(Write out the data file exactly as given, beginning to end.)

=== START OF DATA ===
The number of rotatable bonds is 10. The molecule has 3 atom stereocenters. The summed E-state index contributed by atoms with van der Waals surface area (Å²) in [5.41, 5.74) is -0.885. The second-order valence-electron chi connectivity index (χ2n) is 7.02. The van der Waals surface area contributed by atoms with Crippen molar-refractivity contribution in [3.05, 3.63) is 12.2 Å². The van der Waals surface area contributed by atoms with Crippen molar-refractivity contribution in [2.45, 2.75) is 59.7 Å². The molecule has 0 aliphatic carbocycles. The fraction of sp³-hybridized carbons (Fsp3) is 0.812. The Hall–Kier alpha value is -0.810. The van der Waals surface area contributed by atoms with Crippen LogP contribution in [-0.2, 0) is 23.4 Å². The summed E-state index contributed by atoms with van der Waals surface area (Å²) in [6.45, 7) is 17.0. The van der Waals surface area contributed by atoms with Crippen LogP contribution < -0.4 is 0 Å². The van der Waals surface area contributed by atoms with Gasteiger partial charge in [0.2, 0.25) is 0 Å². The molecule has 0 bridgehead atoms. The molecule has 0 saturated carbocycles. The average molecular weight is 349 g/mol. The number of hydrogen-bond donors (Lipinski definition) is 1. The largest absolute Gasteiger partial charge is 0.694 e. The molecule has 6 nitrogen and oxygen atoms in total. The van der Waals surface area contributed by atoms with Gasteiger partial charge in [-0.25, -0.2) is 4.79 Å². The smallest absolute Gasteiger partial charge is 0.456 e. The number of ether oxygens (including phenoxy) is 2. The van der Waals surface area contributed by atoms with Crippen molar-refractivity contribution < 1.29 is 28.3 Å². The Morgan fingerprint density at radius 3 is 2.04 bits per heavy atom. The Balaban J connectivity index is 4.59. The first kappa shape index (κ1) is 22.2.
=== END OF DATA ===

The number of rotatable bonds is 10. The molecule has 3 atom stereocenters. The summed E-state index contributed by atoms with van der Waals surface area (Å²) in [5.41, 5.74) is -0.885. The second-order valence-electron chi connectivity index (χ2n) is 7.02. The van der Waals surface area contributed by atoms with Crippen molar-refractivity contribution in [3.05, 3.63) is 12.2 Å². The van der Waals surface area contributed by atoms with Crippen molar-refractivity contribution in [2.45, 2.75) is 59.7 Å². The molecule has 0 aliphatic carbocycles. The fraction of sp³-hybridized carbons (Fsp3) is 0.812. The Hall–Kier alpha value is -0.810. The van der Waals surface area contributed by atoms with Crippen LogP contribution in [-0.2, 0) is 23.4 Å². The summed E-state index contributed by atoms with van der Waals surface area (Å²) in [6.45, 7) is 17.0. The van der Waals surface area contributed by atoms with Crippen LogP contribution < -0.4 is 0 Å². The van der Waals surface area contributed by atoms with Gasteiger partial charge in [0.2, 0.25) is 0 Å². The molecule has 0 bridgehead atoms. The molecule has 0 saturated carbocycles. The average molecular weight is 349 g/mol. The number of hydrogen-bond donors (Lipinski definition) is 1. The largest absolute Gasteiger partial charge is 0.694 e. The molecule has 6 nitrogen and oxygen atoms in total. The van der Waals surface area contributed by atoms with Gasteiger partial charge in [-0.25, -0.2) is 4.79 Å². The smallest absolute Gasteiger partial charge is 0.456 e. The number of ether oxygens (including phenoxy) is 2. The van der Waals surface area contributed by atoms with Crippen molar-refractivity contribution < 1.29 is 28.3 Å². The Morgan fingerprint density at radius 3 is 2.04 bits per heavy atom. The Balaban J connectivity index is 4.59. The first kappa shape index (κ1) is 22.2.